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The flow of passengers through London Heathrow has improved after the airport imposed a cap on flights, its chief executive has said.

“The summer has got off to a really good start,” John Holland-Kaye told BBC Radio 4’s Today program on Tuesday.

He was speaking as the UK’s busiest airport reported results for the six months to the end of June, with profits bouncing back from a pandemic-hit performance last year. Adjusted earnings before interest, tax, depreciation, interest and amortization rose to £744mn, from a loss a year earlier of £33mn. Revenue rose to £1.3bn from £348mn in the half year.

The group in its statement said “airline ground handling shortage is now the constraint on Heathrow’s capacity”. The numbers of ground handling staff have fallen sharply over the past two years as airlines cut costs during the pandemic, he said.

Heathrow estimates that airline ground handlers have “no more than 70 per cent of pre-pandemic resource, and there has been no increase in numbers since January”.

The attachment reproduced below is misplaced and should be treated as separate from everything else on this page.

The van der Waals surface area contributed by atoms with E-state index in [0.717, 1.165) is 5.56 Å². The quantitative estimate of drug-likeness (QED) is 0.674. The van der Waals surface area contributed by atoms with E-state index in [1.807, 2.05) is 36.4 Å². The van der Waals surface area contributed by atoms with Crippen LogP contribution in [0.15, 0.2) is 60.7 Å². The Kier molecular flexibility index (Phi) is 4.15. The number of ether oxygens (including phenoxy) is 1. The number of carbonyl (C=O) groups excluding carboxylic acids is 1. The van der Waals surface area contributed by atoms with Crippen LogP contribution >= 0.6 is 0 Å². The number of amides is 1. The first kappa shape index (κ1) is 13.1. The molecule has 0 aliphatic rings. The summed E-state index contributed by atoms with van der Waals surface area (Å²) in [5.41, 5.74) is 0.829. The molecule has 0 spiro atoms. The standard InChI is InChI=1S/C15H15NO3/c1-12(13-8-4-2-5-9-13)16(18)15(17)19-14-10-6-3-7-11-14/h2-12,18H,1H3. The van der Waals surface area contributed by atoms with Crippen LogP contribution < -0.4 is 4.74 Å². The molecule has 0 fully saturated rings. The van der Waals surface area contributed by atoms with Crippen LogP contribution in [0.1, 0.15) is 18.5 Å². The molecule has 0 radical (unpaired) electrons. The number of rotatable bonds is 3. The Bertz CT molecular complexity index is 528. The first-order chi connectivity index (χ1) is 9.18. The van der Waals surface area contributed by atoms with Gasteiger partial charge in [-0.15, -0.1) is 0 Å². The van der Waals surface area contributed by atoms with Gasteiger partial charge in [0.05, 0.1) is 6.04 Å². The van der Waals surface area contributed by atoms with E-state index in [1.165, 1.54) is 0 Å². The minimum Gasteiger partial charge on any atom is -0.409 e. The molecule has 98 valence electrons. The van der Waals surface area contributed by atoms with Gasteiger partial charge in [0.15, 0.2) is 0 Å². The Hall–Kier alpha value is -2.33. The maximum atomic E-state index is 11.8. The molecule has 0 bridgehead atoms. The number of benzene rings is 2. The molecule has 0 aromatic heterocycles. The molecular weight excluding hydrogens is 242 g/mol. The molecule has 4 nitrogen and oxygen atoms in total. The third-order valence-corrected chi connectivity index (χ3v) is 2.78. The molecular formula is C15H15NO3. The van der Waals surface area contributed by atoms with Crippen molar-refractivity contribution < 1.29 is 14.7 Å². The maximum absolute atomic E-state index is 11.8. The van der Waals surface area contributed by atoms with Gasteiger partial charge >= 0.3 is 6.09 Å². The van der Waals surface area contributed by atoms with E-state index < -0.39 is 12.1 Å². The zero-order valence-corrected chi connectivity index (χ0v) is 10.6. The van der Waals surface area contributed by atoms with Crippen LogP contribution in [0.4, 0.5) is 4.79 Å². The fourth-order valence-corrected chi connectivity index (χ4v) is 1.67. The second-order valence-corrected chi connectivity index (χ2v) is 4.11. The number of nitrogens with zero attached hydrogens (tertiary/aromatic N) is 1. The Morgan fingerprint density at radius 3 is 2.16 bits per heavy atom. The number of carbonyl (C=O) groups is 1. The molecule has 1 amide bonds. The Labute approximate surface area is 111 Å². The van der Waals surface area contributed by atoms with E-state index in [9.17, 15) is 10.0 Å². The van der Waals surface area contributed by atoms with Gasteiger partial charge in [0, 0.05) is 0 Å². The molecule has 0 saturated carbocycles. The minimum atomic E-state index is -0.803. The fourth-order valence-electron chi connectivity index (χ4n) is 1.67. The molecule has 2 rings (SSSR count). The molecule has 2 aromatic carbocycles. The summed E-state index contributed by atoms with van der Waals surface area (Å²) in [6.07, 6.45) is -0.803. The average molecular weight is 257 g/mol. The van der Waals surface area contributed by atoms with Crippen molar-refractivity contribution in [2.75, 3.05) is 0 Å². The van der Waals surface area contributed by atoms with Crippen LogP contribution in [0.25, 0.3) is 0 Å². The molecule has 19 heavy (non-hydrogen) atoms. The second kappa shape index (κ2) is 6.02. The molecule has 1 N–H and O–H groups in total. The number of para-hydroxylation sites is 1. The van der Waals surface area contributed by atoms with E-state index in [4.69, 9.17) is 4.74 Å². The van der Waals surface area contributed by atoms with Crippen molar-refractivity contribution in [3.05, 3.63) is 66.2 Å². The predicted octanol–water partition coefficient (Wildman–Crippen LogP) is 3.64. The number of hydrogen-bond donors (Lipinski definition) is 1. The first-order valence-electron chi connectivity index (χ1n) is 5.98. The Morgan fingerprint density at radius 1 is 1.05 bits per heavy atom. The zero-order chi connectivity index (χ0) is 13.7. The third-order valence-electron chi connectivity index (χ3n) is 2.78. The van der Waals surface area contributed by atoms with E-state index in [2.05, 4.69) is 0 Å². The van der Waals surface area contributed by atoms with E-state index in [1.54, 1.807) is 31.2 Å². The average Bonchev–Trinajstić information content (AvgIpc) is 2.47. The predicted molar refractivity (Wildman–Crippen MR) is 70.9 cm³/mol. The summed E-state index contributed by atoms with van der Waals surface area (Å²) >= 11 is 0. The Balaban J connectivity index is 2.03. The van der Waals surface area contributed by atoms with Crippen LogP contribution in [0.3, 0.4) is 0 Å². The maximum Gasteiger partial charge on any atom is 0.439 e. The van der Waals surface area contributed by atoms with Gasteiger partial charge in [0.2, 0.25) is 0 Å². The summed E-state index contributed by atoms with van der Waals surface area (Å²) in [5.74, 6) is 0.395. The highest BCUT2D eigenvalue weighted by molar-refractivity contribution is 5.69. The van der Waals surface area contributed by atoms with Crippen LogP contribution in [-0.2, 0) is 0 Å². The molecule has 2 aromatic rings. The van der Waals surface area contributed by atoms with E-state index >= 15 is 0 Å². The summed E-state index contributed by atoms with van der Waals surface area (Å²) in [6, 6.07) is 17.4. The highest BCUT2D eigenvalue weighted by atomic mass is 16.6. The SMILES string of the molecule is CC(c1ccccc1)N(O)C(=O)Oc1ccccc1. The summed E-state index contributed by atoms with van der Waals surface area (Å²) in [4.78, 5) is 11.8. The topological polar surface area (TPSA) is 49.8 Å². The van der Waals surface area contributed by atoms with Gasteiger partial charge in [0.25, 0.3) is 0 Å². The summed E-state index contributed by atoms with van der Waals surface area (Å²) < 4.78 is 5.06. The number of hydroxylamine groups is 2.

Holland-Kaye blamed airlines for the problem. Operations were running smoothly until the end of June when “things were starting to go in the wrong direction”, he said.

“We started to see plans being late coming in on the stand, late to get bags on and off, in some cases plans leaving without any bags, and even cancellations at the last minute,” Holland-Kaye said. “That trend was getting worse. Punctuality was deteriorating.”

That was because there was insufficient “groundhandling capacity employed by the airlines”, he said.

That prompted Heathrow to put a cap in place to ensure it balanced passenger demand, he said. “It wasn’t an easy choice to make. It was the right thing to do. Passengers are benefiting from that.”

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